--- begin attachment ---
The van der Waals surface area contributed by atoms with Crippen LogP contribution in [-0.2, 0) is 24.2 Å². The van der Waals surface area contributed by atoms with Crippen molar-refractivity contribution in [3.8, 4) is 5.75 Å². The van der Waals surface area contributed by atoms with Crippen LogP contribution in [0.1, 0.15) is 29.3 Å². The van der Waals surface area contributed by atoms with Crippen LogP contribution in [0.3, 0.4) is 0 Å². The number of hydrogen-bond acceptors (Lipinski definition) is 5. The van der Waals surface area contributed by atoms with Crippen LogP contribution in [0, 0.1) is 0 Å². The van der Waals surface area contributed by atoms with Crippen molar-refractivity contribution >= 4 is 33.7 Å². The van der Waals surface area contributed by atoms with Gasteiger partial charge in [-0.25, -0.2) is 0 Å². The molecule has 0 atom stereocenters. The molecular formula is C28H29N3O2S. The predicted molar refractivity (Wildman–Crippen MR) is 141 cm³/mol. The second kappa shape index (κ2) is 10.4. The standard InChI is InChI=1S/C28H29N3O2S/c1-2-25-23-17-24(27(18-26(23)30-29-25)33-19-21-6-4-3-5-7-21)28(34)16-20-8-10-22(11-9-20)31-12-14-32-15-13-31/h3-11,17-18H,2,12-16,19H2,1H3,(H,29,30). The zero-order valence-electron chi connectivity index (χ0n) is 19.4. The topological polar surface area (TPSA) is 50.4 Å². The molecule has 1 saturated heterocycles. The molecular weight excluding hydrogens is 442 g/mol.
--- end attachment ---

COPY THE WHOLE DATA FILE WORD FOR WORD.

The van der Waals surface area contributed by atoms with Crippen LogP contribution in [-0.2, 0) is 24.2 Å². The van der Waals surface area contributed by atoms with Crippen molar-refractivity contribution in [3.8, 4) is 5.75 Å². The van der Waals surface area contributed by atoms with Crippen LogP contribution in [0.1, 0.15) is 29.3 Å². The van der Waals surface area contributed by atoms with Crippen LogP contribution in [0.3, 0.4) is 0 Å². The number of hydrogen-bond acceptors (Lipinski definition) is 5. The van der Waals surface area contributed by atoms with Crippen LogP contribution in [0, 0.1) is 0 Å². The van der Waals surface area contributed by atoms with Crippen molar-refractivity contribution >= 4 is 33.7 Å². The van der Waals surface area contributed by atoms with Gasteiger partial charge in [-0.25, -0.2) is 0 Å². The molecule has 0 atom stereocenters. The molecular formula is C28H29N3O2S. The predicted molar refractivity (Wildman–Crippen MR) is 141 cm³/mol. The second kappa shape index (κ2) is 10.4. The standard InChI is InChI=1S/C28H29N3O2S/c1-2-25-23-17-24(27(18-26(23)30-29-25)33-19-21-6-4-3-5-7-21)28(34)16-20-8-10-22(11-9-20)31-12-14-32-15-13-31/h3-11,17-18H,2,12-16,19H2,1H3,(H,29,30). The zero-order valence-electron chi connectivity index (χ0n) is 19.4. The topological polar surface area (TPSA) is 50.4 Å². The molecule has 1 saturated heterocycles. The molecular weight excluding hydrogens is 442 g/mol.